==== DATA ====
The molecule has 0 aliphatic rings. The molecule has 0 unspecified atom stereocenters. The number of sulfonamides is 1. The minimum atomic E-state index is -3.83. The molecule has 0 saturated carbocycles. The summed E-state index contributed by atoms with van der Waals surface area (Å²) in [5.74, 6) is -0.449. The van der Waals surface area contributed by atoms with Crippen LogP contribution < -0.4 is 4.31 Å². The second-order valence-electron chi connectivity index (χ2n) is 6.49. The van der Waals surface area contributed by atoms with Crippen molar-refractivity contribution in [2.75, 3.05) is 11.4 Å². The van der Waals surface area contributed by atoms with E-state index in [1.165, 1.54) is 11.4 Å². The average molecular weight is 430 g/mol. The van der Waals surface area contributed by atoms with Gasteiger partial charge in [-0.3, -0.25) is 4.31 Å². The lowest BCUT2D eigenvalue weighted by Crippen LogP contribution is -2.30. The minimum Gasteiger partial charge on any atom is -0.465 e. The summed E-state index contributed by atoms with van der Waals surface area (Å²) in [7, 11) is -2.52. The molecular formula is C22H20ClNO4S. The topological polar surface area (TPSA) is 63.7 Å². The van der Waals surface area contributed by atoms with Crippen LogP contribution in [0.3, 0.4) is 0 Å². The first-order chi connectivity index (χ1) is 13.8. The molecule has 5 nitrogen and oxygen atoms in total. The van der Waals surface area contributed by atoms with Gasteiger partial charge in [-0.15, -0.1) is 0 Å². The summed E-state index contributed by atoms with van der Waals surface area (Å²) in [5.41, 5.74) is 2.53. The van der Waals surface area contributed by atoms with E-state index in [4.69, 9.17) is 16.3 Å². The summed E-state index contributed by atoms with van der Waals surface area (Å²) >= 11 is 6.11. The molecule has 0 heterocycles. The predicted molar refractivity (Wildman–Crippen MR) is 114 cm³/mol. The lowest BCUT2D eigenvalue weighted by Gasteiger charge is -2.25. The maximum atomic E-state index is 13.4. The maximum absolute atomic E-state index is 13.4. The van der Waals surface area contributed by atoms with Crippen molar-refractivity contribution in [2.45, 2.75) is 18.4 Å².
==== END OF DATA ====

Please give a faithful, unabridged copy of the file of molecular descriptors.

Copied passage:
The molecule has 0 aliphatic rings. The molecule has 0 unspecified atom stereocenters. The number of sulfonamides is 1. The minimum atomic E-state index is -3.83. The molecule has 0 saturated carbocycles. The summed E-state index contributed by atoms with van der Waals surface area (Å²) in [5.74, 6) is -0.449. The van der Waals surface area contributed by atoms with Crippen LogP contribution < -0.4 is 4.31 Å². The second-order valence-electron chi connectivity index (χ2n) is 6.49. The van der Waals surface area contributed by atoms with Crippen molar-refractivity contribution in [2.75, 3.05) is 11.4 Å². The van der Waals surface area contributed by atoms with E-state index in [1.165, 1.54) is 11.4 Å². The average molecular weight is 430 g/mol. The van der Waals surface area contributed by atoms with Gasteiger partial charge in [-0.3, -0.25) is 4.31 Å². The lowest BCUT2D eigenvalue weighted by Crippen LogP contribution is -2.30. The minimum Gasteiger partial charge on any atom is -0.465 e. The summed E-state index contributed by atoms with van der Waals surface area (Å²) in [7, 11) is -2.52. The molecular formula is C22H20ClNO4S. The topological polar surface area (TPSA) is 63.7 Å². The van der Waals surface area contributed by atoms with Crippen LogP contribution in [0.3, 0.4) is 0 Å². The first-order chi connectivity index (χ1) is 13.8. The molecule has 5 nitrogen and oxygen atoms in total. The van der Waals surface area contributed by atoms with Gasteiger partial charge in [-0.15, -0.1) is 0 Å². The summed E-state index contributed by atoms with van der Waals surface area (Å²) in [5.41, 5.74) is 2.53. The van der Waals surface area contributed by atoms with E-state index in [4.69, 9.17) is 16.3 Å². The summed E-state index contributed by atoms with van der Waals surface area (Å²) >= 11 is 6.11. The molecule has 0 heterocycles. The predicted molar refractivity (Wildman–Crippen MR) is 114 cm³/mol. The lowest BCUT2D eigenvalue weighted by Gasteiger charge is -2.25. The maximum atomic E-state index is 13.4. The maximum absolute atomic E-state index is 13.4. The van der Waals surface area contributed by atoms with Crippen molar-refractivity contribution in [2.45, 2.75) is 18.4 Å².